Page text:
The judge was correct in allowing the plaintiff's motion for summary judgment (Mass.R.Civ.P. 56) on the issue of the defendant's liability to the plaintiff for negligent certification of title, and in entering judgment for the plaintiff in the amount of $18,253.64 after a hearing on the issue of damages. The undisputed facts derived from the pleadings, affidavits, and depositions are that the defendant, an attorney, was engaged to represent the plaintiff in the purchase of certain real property, to conduct a title examination, and to secure the discharge of all encumbrances on the property. The plaintiff purchased the property in reliance on the defendant's representation that all obligations and encumbrances had been cleared and that the plaintiff would receive a clear title. The property was transferred to the plaintiff in consideration of payment by the plaintiff of certain outstanding obligations of the grantor, such as indebtedness owed on the first mortgage on the property, liens, and back taxes, and the discharge of substantial indebtedness owed by the grantor to the plaintiff. The plaintiff secured a mortgage from Community Savings Bank for $222,000, the amount necessary to pay these obligations. Prior to the closing, however, the defendant had discovered a financing statement recorded pursuant to G. L. c. 106, Sections 9-401 through 9-403, in the Hampden County registry of deeds by the Springfield Gas Light Company covering heating and cooling equipment installed on the subject property. He failed to secure a discharge or subordination of the lien, of which the financing statement gave notice, nor did he bring the fact of the lien to the plaintiff's attention. The amount of the lien, added to the above-stated purchase price, would have exceeded the maximum amount that the plaintiff was willing to pay for the property. More than a year after closing, a demand was made on the plaintiff for payment of the lien. The plaintiff's mortgagee, Community Savings Bank, claimed a breach of its mortgage when it discovered the prior claim on the property, and commenced foreclosure proceedings. To avoid foreclosure, the plaintiff paid the lien ($17,234.21) and the bank's foreclosure costs ($1,019.43).
1. The defendant argues on appeal that material facts exist which entitle him to a trial on the issue of his liability, such as the fact that the plaintiff, under the terms of an alleged oral agreement with the grantor of the property, was obligated to pay off all encumbrances, and could later sell the property back to the grantor and be compensated for any expenses incurred in removing encumbrances, and therefore has suffered no damages; that the equipment in question was not "affixed" to the property and hence, the security interest in the equipment was not an encumbrance on the property; and that the defendant's knowledge of the security interest should be imputed to the plaintiff because, in addition to his role as the plaintiff's attorney, the defendant was also the clerk of the plaintiff corporation. In opposition to the plaintiff's motion for summary judgment, the defendant presented an affidavit with attached documents drawn by him as the plaintiff's attorney in connection with the purchase of the subject property, but failed to assert any factual defense by way of specific facts as required by Mass.R.Civ.P. 56(e), 365 Mass. 825 (1974), in order to preclude entry of summary judgment for the plaintiff. See Community Natl. Bank v. Dawes, 369 Mass. 550 (1976). Rather, by his own admissions, contained in his deposition submitted by the plaintiff, the defendant acknowledged that he had made an error in failing to follow up on the lien and in failing to notify the plaintiff of its existence, and that if the plaintiff had known about the lien before the closing, "it would have jeopardized the situation and not made it a workable situation." We conclude that the judge based his ruling on undisputed facts which entitled the plaintiff to summary judgment as matter of law, and was correct in holding the defendant liable to the plaintiff for failure to disclose to the plaintiff as his client the existence of a perfected security interest in the heating and cooling equipment which, when discovered, triggered a default of the plaintiff's mortgage and subjected the plaintiff to the expense of paying off the lien and paying the bank's foreclosure costs. See Hendrickson v. Sears, 365 Mass. 83 , 90 (1974).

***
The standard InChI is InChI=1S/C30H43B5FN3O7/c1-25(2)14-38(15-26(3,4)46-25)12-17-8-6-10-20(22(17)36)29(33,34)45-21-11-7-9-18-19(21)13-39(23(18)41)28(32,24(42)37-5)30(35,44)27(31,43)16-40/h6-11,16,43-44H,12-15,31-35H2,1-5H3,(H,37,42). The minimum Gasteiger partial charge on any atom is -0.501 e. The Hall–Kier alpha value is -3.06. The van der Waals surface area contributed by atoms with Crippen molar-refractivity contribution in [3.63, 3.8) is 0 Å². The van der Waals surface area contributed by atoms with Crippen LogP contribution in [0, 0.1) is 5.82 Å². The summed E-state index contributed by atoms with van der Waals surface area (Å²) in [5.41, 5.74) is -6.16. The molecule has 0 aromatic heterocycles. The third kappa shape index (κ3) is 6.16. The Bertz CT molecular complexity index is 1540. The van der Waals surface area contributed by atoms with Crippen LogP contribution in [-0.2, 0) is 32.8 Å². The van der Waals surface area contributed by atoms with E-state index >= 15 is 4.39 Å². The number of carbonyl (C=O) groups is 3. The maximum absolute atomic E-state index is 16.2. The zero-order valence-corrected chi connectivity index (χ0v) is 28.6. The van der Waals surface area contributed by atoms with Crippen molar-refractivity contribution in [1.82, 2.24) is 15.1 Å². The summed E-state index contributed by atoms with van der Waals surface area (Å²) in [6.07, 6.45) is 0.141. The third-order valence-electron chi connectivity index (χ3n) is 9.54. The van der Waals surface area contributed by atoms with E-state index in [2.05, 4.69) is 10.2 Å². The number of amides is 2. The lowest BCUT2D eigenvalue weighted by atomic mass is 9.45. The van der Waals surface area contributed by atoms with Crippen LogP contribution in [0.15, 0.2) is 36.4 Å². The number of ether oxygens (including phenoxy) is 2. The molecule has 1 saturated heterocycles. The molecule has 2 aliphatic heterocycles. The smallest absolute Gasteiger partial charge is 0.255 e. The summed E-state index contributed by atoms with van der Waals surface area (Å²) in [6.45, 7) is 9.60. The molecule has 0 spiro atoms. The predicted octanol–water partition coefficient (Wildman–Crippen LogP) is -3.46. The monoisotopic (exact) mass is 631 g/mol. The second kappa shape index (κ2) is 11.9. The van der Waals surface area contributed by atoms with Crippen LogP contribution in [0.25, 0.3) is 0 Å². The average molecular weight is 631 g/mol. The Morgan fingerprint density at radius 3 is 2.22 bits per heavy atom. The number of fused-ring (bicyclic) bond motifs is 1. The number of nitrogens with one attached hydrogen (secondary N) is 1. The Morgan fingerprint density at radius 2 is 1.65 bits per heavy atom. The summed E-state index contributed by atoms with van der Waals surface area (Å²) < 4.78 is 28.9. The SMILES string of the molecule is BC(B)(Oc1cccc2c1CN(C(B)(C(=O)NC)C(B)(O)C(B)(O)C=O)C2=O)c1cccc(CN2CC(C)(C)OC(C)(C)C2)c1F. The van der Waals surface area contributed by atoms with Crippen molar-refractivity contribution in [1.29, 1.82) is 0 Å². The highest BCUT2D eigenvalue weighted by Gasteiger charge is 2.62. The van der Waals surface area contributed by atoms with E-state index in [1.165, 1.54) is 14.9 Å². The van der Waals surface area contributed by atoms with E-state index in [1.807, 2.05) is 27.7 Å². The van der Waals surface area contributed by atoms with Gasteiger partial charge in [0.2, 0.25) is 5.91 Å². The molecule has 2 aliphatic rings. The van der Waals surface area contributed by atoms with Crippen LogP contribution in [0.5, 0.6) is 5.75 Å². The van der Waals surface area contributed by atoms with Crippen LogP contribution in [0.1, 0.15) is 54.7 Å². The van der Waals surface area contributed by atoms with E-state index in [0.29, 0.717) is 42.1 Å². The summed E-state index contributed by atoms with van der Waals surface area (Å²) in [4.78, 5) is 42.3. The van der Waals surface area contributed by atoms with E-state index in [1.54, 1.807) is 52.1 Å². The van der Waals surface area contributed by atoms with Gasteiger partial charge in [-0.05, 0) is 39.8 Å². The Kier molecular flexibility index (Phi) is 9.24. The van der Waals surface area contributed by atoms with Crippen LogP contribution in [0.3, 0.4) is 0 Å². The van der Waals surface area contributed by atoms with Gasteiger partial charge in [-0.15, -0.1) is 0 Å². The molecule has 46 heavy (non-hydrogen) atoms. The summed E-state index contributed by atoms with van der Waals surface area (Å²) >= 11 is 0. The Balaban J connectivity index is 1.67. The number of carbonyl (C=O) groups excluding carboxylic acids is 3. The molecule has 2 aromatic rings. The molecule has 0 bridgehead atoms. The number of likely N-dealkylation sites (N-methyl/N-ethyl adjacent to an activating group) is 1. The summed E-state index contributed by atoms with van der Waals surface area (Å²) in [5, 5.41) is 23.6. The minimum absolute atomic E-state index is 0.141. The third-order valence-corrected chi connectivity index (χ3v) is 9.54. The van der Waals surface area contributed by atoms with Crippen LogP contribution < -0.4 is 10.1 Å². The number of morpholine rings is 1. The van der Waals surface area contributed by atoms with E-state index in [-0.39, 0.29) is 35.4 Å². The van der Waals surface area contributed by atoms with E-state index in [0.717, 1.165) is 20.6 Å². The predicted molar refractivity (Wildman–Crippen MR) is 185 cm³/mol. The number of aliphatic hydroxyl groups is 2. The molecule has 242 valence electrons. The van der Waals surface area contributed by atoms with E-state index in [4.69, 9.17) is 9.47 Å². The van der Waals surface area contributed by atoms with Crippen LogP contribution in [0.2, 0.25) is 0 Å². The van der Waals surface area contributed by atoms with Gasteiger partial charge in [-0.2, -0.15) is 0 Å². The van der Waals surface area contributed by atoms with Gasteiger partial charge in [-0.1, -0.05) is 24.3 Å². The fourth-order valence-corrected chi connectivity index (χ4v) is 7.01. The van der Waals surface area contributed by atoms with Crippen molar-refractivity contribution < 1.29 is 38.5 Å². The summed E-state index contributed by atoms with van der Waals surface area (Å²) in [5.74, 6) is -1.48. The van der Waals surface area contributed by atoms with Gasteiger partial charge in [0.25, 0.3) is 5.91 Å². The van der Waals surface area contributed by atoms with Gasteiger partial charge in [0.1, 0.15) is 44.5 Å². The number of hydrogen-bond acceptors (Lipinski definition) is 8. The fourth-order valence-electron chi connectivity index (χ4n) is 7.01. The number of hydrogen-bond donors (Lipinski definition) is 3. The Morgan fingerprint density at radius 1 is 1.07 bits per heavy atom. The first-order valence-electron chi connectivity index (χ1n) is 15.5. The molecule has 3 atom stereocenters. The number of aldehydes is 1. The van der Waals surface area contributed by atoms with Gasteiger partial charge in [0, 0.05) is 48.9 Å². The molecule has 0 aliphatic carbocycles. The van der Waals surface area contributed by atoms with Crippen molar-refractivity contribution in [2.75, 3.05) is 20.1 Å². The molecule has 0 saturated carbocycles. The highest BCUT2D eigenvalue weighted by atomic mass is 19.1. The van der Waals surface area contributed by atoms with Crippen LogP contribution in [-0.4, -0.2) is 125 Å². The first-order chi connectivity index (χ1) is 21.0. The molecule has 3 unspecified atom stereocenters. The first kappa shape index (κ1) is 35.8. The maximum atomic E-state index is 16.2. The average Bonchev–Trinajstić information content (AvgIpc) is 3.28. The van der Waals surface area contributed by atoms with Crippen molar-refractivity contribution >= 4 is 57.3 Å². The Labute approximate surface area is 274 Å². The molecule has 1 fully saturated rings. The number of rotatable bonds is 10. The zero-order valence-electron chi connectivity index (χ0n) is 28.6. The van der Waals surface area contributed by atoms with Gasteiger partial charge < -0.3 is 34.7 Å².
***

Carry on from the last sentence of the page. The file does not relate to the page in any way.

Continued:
2. The defendant also challenges the judge's findings on damages, and argues that the judge erred in failing to make special findings of fact. We conclude that the matters which the defendant argues required special findings were extraneous to the issue of damages. The judge's memorandum of findings states specifically and sufficiently the findings of fact upon which he relied. Those findings are amply supported by the evidence. Mass.R.Civ.P. 52(a), 365 Mass. 824 (1974).